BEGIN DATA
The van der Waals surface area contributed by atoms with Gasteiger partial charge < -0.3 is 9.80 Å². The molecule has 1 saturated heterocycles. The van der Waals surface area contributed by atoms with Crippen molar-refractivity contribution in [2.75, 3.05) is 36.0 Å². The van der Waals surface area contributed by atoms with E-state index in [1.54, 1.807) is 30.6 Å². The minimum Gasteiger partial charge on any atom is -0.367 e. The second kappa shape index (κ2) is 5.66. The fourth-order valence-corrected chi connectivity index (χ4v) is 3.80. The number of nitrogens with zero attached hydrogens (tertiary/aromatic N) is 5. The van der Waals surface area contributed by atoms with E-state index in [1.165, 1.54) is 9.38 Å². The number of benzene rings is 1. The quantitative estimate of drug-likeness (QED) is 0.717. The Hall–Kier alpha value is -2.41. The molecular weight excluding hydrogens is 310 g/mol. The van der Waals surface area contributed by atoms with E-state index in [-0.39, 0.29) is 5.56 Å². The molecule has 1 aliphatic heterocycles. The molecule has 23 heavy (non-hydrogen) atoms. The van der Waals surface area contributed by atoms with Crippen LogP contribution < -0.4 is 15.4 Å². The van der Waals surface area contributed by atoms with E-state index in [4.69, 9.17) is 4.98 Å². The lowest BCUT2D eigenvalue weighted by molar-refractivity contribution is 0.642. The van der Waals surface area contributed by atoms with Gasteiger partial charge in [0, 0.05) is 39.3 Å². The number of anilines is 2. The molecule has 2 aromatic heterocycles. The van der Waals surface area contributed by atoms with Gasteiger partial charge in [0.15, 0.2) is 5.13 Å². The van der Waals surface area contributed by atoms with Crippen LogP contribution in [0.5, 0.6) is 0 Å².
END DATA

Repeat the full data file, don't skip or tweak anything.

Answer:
The van der Waals surface area contributed by atoms with Gasteiger partial charge < -0.3 is 9.80 Å². The molecule has 1 saturated heterocycles. The van der Waals surface area contributed by atoms with Crippen molar-refractivity contribution in [2.75, 3.05) is 36.0 Å². The van der Waals surface area contributed by atoms with E-state index in [1.54, 1.807) is 30.6 Å². The minimum Gasteiger partial charge on any atom is -0.367 e. The second kappa shape index (κ2) is 5.66. The fourth-order valence-corrected chi connectivity index (χ4v) is 3.80. The number of nitrogens with zero attached hydrogens (tertiary/aromatic N) is 5. The van der Waals surface area contributed by atoms with E-state index in [1.165, 1.54) is 9.38 Å². The number of benzene rings is 1. The quantitative estimate of drug-likeness (QED) is 0.717. The Hall–Kier alpha value is -2.41. The molecular weight excluding hydrogens is 310 g/mol. The van der Waals surface area contributed by atoms with E-state index in [-0.39, 0.29) is 5.56 Å². The molecule has 1 aliphatic heterocycles. The molecule has 23 heavy (non-hydrogen) atoms. The van der Waals surface area contributed by atoms with Crippen LogP contribution < -0.4 is 15.4 Å². The van der Waals surface area contributed by atoms with E-state index in [4.69, 9.17) is 4.98 Å². The lowest BCUT2D eigenvalue weighted by molar-refractivity contribution is 0.642. The van der Waals surface area contributed by atoms with Gasteiger partial charge in [0, 0.05) is 39.3 Å². The number of anilines is 2. The molecule has 2 aromatic heterocycles. The van der Waals surface area contributed by atoms with Gasteiger partial charge in [0.15, 0.2) is 5.13 Å². The van der Waals surface area contributed by atoms with Crippen LogP contribution in [0.5, 0.6) is 0 Å².